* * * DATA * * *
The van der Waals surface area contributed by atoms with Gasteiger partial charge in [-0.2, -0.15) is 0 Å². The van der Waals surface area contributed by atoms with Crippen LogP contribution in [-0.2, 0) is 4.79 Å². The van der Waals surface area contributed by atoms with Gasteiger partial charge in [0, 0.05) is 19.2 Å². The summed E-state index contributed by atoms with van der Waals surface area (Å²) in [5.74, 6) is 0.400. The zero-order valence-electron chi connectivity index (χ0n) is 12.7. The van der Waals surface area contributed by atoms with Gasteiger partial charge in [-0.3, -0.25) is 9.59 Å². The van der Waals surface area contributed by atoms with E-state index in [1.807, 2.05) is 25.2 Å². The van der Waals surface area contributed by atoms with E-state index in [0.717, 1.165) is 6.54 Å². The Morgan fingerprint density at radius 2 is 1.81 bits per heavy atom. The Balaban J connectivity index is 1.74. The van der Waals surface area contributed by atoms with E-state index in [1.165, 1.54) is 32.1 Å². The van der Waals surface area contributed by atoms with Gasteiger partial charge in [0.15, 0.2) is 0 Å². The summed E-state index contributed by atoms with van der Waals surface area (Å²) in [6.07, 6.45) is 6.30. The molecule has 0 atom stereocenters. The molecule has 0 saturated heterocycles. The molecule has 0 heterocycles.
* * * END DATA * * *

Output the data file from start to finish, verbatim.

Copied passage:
The van der Waals surface area contributed by atoms with Gasteiger partial charge in [-0.2, -0.15) is 0 Å². The van der Waals surface area contributed by atoms with Crippen LogP contribution in [-0.2, 0) is 4.79 Å². The van der Waals surface area contributed by atoms with Gasteiger partial charge in [0, 0.05) is 19.2 Å². The summed E-state index contributed by atoms with van der Waals surface area (Å²) in [5.74, 6) is 0.400. The zero-order valence-electron chi connectivity index (χ0n) is 12.7. The van der Waals surface area contributed by atoms with Gasteiger partial charge in [-0.3, -0.25) is 9.59 Å². The van der Waals surface area contributed by atoms with E-state index in [1.807, 2.05) is 25.2 Å². The van der Waals surface area contributed by atoms with E-state index in [0.717, 1.165) is 6.54 Å². The Morgan fingerprint density at radius 2 is 1.81 bits per heavy atom. The Balaban J connectivity index is 1.74. The van der Waals surface area contributed by atoms with E-state index in [1.165, 1.54) is 32.1 Å². The van der Waals surface area contributed by atoms with Gasteiger partial charge in [0.15, 0.2) is 0 Å². The summed E-state index contributed by atoms with van der Waals surface area (Å²) in [6.07, 6.45) is 6.30. The molecule has 0 atom stereocenters. The molecule has 0 saturated heterocycles. The molecule has 0 heterocycles.